“I’m lost,” I said. “What is this place?”
“Dream research,” he explained. “We’re using the dogs to map sleep patterns, REM sleep and…”
“What’s REM sleep?”
“Rapid eye movement. Indicates dreaming.”
“What’s wrong with the dogs? Why can’t they bark?”
“We snip their vocal cords,” he said, inadvertently touching his throat. “Impossible to work with the constant din of their barking.”
“Oh,” I said, aghast at his nonchalance about taking away the dogs’ voices. “Why not use humans?”
“We’re laying the groundwork for that,” he said, somewhat condescendingly. “Establishing baselines. Things you probably wouldn’t understand.”
My reports of this canine gulag failed to incite my classmates to storm the lab and rescue the dogs, but something about that encounter and the dreamlike experience of coming upon a pack of silently barking hounds got me reading about sleep and dreams, which took me to Jung and back to Freud and eventually back to Jung, with my simultaneous readings in anthropology leading me to the Dreamtime of the Australian Aboriginals and the Bushmen of the Kalahari who believed there is a dream dreaming us.
Meanwhile, my pal Rico was en route to becoming a psychotherapist, and he, too, was fascinated with dreams and dream interpretation. It was Rico who taught me to recount my dreams out loud in the present tense, which technique invariably improved my recall of important and otherwise overlooked details of the dreams.
Eons later, I would enroll in a ten-week dream interpretation class taught by a brilliant man who was not keen on interpretations that deviated from his, so we butted heads, though I learned many things from him and appreciated the consistency and clarity of his system. And what I especially loved about his class was that we got to act out our dreams, with my fellow students and I taking parts of people and things in each other’s dreams, which enactments often exposed hidden emotions underpinning the dreams.
Then some years ago I caught the end of a radio program featuring a wonderfully articulate woman taking callers’ questions about dreams. A man called to say he wished he had a dream for her to interpret, but that he had never in his life remembered even the tiniest fragment of a dream. And the articulate woman said, “Then tell me what happened to you today and I will interpret that as a dream.”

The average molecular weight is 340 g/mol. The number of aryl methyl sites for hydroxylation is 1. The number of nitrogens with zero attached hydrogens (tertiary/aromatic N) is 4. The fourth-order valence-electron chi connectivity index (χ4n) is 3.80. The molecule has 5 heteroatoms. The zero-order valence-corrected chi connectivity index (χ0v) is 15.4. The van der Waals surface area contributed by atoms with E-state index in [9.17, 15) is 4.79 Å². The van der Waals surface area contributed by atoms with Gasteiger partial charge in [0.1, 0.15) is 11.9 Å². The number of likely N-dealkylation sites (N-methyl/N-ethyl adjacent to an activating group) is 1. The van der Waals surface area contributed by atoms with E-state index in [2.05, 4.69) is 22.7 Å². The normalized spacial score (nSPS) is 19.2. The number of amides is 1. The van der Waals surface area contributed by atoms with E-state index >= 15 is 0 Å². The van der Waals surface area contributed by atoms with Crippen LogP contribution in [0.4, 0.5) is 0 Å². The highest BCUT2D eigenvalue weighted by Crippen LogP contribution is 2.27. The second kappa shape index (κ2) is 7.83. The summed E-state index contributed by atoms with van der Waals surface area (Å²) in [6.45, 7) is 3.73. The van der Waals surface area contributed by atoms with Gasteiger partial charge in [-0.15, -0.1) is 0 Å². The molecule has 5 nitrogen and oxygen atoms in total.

I don’t remember much else about their interaction, but I have ever since interpreted puzzling and momentous events in my life as I would interpret dreams, from which many groovy insights have emerged. Thus I recommend the practice to you.
Here is the dream version of the tree falling on our car.
Marcia and I emerge from the house we rent and walk toward the Corolla (definition of corolla: the inner envelope of floral leaves of a flower).
“Oh,” says Marcia, “can we take the truck? The wagon’s low on gas.”
“Sure,” I say, noting the Corolla is parked in a place where we almost never park it.
So we take the truck and wend our way along a winding road through the forest, the spring day gorgeous and sunny. The next thing I know we are parking the truck on the side of the road and walking down a wooded driveway to a beautiful house set in a lovely park of old trees and verdant meadows. We pass the house and come to a vast barn-like structure, a fabulous studio on the shores of a lovely lake. In other words, paradise.
“If only this were ours,” we say and think and feel.
We get back in the truck and drive home, each of us lost in fantasies of such a paradise belonging to us. And as we arrive home, we find that a tree has crushed our car.
In short (and drawing from a variety of interpretive schemata): the car (low on gas) represents the means by which the ego navigates the outside world. The tree represents the intelligence and power of Nature. To acquire a house (self) so much larger and more magnificent than our current house (self) and to own (control our destiny) rather than rent (accede control to others) such a grand home (self) would require an entirely different way of conveying our egos in the outside world.
So the question is: do we get another wagon or a sedan? Another Toyota or a Honda? We’re thinking something around three grand.
Todd’s web site is UndertheTableBooks.com.